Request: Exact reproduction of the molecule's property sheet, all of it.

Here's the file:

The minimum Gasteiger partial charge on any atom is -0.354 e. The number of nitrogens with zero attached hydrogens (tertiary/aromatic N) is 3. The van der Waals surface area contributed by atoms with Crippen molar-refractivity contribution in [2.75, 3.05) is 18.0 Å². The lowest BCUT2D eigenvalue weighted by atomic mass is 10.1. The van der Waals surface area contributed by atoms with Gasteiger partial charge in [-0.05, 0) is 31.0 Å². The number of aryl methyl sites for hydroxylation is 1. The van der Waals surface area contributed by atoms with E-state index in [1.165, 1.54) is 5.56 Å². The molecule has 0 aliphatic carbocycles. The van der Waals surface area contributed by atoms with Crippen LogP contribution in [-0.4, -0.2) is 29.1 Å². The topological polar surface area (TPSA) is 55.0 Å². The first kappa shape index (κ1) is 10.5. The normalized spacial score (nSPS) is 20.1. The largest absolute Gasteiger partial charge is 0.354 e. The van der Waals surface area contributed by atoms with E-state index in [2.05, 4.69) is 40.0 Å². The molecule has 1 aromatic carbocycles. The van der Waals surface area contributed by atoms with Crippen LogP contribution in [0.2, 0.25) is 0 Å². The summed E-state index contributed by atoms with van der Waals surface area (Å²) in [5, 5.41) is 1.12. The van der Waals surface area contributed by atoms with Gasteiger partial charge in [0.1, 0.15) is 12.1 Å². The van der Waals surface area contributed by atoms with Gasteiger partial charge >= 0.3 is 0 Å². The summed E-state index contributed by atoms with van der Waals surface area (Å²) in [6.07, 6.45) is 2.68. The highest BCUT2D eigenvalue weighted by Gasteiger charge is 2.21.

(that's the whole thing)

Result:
The minimum Gasteiger partial charge on any atom is -0.354 e. The number of nitrogens with zero attached hydrogens (tertiary/aromatic N) is 3. The van der Waals surface area contributed by atoms with Crippen molar-refractivity contribution in [2.75, 3.05) is 18.0 Å². The lowest BCUT2D eigenvalue weighted by atomic mass is 10.1. The van der Waals surface area contributed by atoms with Gasteiger partial charge in [-0.05, 0) is 31.0 Å². The number of aryl methyl sites for hydroxylation is 1. The van der Waals surface area contributed by atoms with E-state index in [1.165, 1.54) is 5.56 Å². The molecule has 0 aliphatic carbocycles. The van der Waals surface area contributed by atoms with Crippen LogP contribution in [-0.4, -0.2) is 29.1 Å². The topological polar surface area (TPSA) is 55.0 Å². The first kappa shape index (κ1) is 10.5. The normalized spacial score (nSPS) is 20.1. The largest absolute Gasteiger partial charge is 0.354 e. The van der Waals surface area contributed by atoms with E-state index in [2.05, 4.69) is 40.0 Å². The molecule has 1 aromatic carbocycles. The van der Waals surface area contributed by atoms with Crippen LogP contribution in [0.2, 0.25) is 0 Å². The summed E-state index contributed by atoms with van der Waals surface area (Å²) in [5, 5.41) is 1.12. The van der Waals surface area contributed by atoms with Gasteiger partial charge in [0.1, 0.15) is 12.1 Å². The van der Waals surface area contributed by atoms with Gasteiger partial charge >= 0.3 is 0 Å². The summed E-state index contributed by atoms with van der Waals surface area (Å²) in [6.07, 6.45) is 2.68. The highest BCUT2D eigenvalue weighted by Gasteiger charge is 2.21.